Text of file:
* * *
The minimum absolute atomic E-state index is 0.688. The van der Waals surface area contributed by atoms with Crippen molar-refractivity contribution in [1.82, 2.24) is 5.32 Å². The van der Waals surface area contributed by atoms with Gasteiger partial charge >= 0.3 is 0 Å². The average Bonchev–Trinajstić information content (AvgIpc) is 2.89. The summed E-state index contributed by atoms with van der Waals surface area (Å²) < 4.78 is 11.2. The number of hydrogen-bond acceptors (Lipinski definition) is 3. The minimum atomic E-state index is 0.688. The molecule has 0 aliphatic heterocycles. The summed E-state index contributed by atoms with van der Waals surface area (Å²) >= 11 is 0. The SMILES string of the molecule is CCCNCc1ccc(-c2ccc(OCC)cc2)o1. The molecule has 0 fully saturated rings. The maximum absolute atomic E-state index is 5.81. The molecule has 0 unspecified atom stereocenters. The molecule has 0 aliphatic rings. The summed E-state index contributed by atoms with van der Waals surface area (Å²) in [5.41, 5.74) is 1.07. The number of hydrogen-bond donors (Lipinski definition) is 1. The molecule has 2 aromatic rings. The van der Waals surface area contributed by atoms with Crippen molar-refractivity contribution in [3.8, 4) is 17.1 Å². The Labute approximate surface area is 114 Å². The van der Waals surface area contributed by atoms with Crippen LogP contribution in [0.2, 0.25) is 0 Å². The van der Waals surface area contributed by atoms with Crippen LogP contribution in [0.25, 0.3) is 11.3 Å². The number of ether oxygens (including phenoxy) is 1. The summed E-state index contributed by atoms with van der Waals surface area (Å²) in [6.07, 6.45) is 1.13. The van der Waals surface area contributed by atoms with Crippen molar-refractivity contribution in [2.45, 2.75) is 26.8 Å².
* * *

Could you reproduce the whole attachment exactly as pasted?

The minimum absolute atomic E-state index is 0.688. The van der Waals surface area contributed by atoms with Crippen molar-refractivity contribution in [1.82, 2.24) is 5.32 Å². The van der Waals surface area contributed by atoms with Gasteiger partial charge >= 0.3 is 0 Å². The average Bonchev–Trinajstić information content (AvgIpc) is 2.89. The summed E-state index contributed by atoms with van der Waals surface area (Å²) < 4.78 is 11.2. The number of hydrogen-bond acceptors (Lipinski definition) is 3. The minimum atomic E-state index is 0.688. The molecule has 0 aliphatic heterocycles. The summed E-state index contributed by atoms with van der Waals surface area (Å²) >= 11 is 0. The SMILES string of the molecule is CCCNCc1ccc(-c2ccc(OCC)cc2)o1. The molecule has 0 fully saturated rings. The maximum absolute atomic E-state index is 5.81. The molecule has 0 unspecified atom stereocenters. The molecule has 0 aliphatic rings. The summed E-state index contributed by atoms with van der Waals surface area (Å²) in [5.41, 5.74) is 1.07. The number of hydrogen-bond donors (Lipinski definition) is 1. The molecule has 2 aromatic rings. The van der Waals surface area contributed by atoms with Crippen molar-refractivity contribution in [3.8, 4) is 17.1 Å². The Labute approximate surface area is 114 Å². The van der Waals surface area contributed by atoms with Crippen LogP contribution in [0.2, 0.25) is 0 Å². The van der Waals surface area contributed by atoms with Crippen LogP contribution in [0.25, 0.3) is 11.3 Å². The number of ether oxygens (including phenoxy) is 1. The summed E-state index contributed by atoms with van der Waals surface area (Å²) in [6.07, 6.45) is 1.13. The van der Waals surface area contributed by atoms with Crippen molar-refractivity contribution in [2.45, 2.75) is 26.8 Å².